- The highly pathogenic avian influenza (HPAI) has killed tens of thousands of birds in Saskatchewan despite only a few outbreaks at commercial poultry farms.
- When flocks are ordered to be euthanized after testing positive for avian influenza, the CFIA offers compensation.
- The deadline to participate in the 2022 AgriStability program has been extended to June 30 to assist offset the impact of avian influenza.
Despite only a few outbreaks at commercial poultry farms, the highly pathogenic avian influenza (HPAI) has killed tens of thousands of birds in Saskatchewan.
According to the Canadian Food Inspection Agency, more than 100,000 commercial birds have been destroyed in Saskatchewan (CFIA).
“Once avian influenza is detected, the CFIA will ensure that all required precautions are taken to prevent the disease from spreading to other birds,” said Graham Snell, executive director of Chicken Farmers of Saskatchewan.
“It’s part of the producer’s life, for the industry’s benefit.”
According to the CFIA, eight distinct cases of avian flu had been detected in the province as of May 4. Commercial poultry flocks have reported five of them.
Since mid-April, the government has been tracking an HPAI outbreak across Canada. Infections were detected in nine provinces, impacting a total of 68 locations.
According to the federal government, HPAI has harmed approximately 1.7 million birds in Canada.
The CFIA has the authority to mandate the destruction of HPAI-affected birds under the Animal Health Act.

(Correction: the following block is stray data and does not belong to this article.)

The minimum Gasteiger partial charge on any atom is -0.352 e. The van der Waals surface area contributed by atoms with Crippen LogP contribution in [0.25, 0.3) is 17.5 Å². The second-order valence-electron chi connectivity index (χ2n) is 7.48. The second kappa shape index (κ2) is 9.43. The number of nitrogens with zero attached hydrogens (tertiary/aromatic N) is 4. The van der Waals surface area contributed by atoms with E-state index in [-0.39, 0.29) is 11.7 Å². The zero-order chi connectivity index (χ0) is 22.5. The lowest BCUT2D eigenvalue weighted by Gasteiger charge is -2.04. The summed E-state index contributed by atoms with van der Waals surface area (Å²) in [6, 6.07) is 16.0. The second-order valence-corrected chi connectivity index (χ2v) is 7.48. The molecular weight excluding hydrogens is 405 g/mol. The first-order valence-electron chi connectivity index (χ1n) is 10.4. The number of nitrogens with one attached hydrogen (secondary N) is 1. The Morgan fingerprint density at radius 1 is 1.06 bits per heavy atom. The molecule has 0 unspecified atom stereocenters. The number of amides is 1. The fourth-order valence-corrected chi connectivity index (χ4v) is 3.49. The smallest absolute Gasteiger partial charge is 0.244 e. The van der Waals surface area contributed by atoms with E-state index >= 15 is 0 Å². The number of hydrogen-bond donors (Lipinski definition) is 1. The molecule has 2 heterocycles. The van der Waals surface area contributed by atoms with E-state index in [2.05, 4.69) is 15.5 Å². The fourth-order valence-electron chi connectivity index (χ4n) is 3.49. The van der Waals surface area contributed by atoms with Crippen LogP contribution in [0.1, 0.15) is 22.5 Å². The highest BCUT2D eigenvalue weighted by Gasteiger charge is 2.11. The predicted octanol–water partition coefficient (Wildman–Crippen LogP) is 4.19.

The CFIA said that “all birds are humanely slaughtered using globally approved methods.”
“A popular disposal option (for the corpses) is composting.”
According to the CFIA, disease reaction varies depending on the situation, but HPAI protocol often includes quarantine, sample submission, inquiry, destruction, and compensation.
The CFIA offers compensation when flocks are ordered to be euthanized after testing positive for avian influenza. There is also insurance for the poultry sector that covers some expenditures.
According to the province’s agriculture ministry, the primary source of HPAI transmission is wild birds; therefore, the risk of disease spread will remain high for the rest of the spring migration season.
In mid-April, the Saskatchewan government issued an animal health control area order to prevent chickens from mixing. The order will remain in effect until May 14, 2022.
To help mitigate the impact of avian influenza, the deadline to enroll in the 2022 AgriStability program has been extended to June 30.
The risk of human infection is limited, and the province claims there is no threat to food safety.
Brendan Ellis contributed files.
Source: CTV News